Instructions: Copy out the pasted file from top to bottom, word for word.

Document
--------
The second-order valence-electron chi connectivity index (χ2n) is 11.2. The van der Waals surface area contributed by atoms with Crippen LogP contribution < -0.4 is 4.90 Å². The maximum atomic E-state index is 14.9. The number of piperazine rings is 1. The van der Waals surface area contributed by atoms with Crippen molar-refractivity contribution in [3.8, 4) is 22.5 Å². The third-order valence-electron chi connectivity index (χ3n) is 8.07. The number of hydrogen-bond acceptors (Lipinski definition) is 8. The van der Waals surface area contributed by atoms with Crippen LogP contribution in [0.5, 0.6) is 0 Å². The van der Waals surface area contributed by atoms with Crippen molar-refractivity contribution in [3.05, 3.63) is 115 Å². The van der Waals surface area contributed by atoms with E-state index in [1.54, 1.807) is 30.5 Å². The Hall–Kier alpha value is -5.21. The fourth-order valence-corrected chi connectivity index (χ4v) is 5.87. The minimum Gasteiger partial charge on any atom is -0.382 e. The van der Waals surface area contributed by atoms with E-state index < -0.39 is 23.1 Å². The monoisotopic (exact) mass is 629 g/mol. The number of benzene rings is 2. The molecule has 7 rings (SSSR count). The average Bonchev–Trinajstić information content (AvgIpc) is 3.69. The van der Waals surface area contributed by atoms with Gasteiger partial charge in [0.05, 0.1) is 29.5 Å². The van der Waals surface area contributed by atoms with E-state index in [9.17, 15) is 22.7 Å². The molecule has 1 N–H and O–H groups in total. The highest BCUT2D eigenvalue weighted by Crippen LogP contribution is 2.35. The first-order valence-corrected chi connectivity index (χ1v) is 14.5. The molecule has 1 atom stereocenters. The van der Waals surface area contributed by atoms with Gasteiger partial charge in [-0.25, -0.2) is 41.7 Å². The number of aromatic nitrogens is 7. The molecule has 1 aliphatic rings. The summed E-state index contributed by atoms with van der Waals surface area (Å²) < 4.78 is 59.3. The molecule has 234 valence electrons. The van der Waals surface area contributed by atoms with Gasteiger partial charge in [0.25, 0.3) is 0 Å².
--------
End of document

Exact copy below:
The second-order valence-electron chi connectivity index (χ2n) is 11.2. The van der Waals surface area contributed by atoms with Crippen LogP contribution < -0.4 is 4.90 Å². The maximum atomic E-state index is 14.9. The number of piperazine rings is 1. The van der Waals surface area contributed by atoms with Crippen molar-refractivity contribution in [3.8, 4) is 22.5 Å². The third-order valence-electron chi connectivity index (χ3n) is 8.07. The number of hydrogen-bond acceptors (Lipinski definition) is 8. The van der Waals surface area contributed by atoms with Crippen LogP contribution in [0.5, 0.6) is 0 Å². The van der Waals surface area contributed by atoms with Crippen molar-refractivity contribution in [3.05, 3.63) is 115 Å². The van der Waals surface area contributed by atoms with E-state index in [1.54, 1.807) is 30.5 Å². The Hall–Kier alpha value is -5.21. The fourth-order valence-corrected chi connectivity index (χ4v) is 5.87. The minimum Gasteiger partial charge on any atom is -0.382 e. The van der Waals surface area contributed by atoms with E-state index < -0.39 is 23.1 Å². The monoisotopic (exact) mass is 629 g/mol. The number of benzene rings is 2. The molecule has 7 rings (SSSR count). The average Bonchev–Trinajstić information content (AvgIpc) is 3.69. The van der Waals surface area contributed by atoms with Gasteiger partial charge in [0.05, 0.1) is 29.5 Å². The van der Waals surface area contributed by atoms with E-state index in [9.17, 15) is 22.7 Å². The molecule has 1 N–H and O–H groups in total. The highest BCUT2D eigenvalue weighted by Crippen LogP contribution is 2.35. The first-order valence-corrected chi connectivity index (χ1v) is 14.5. The molecule has 1 atom stereocenters. The van der Waals surface area contributed by atoms with Gasteiger partial charge in [-0.25, -0.2) is 41.7 Å². The number of aromatic nitrogens is 7. The molecule has 1 aliphatic rings. The summed E-state index contributed by atoms with van der Waals surface area (Å²) < 4.78 is 59.3. The molecule has 234 valence electrons. The van der Waals surface area contributed by atoms with Gasteiger partial charge in [0.25, 0.3) is 0 Å².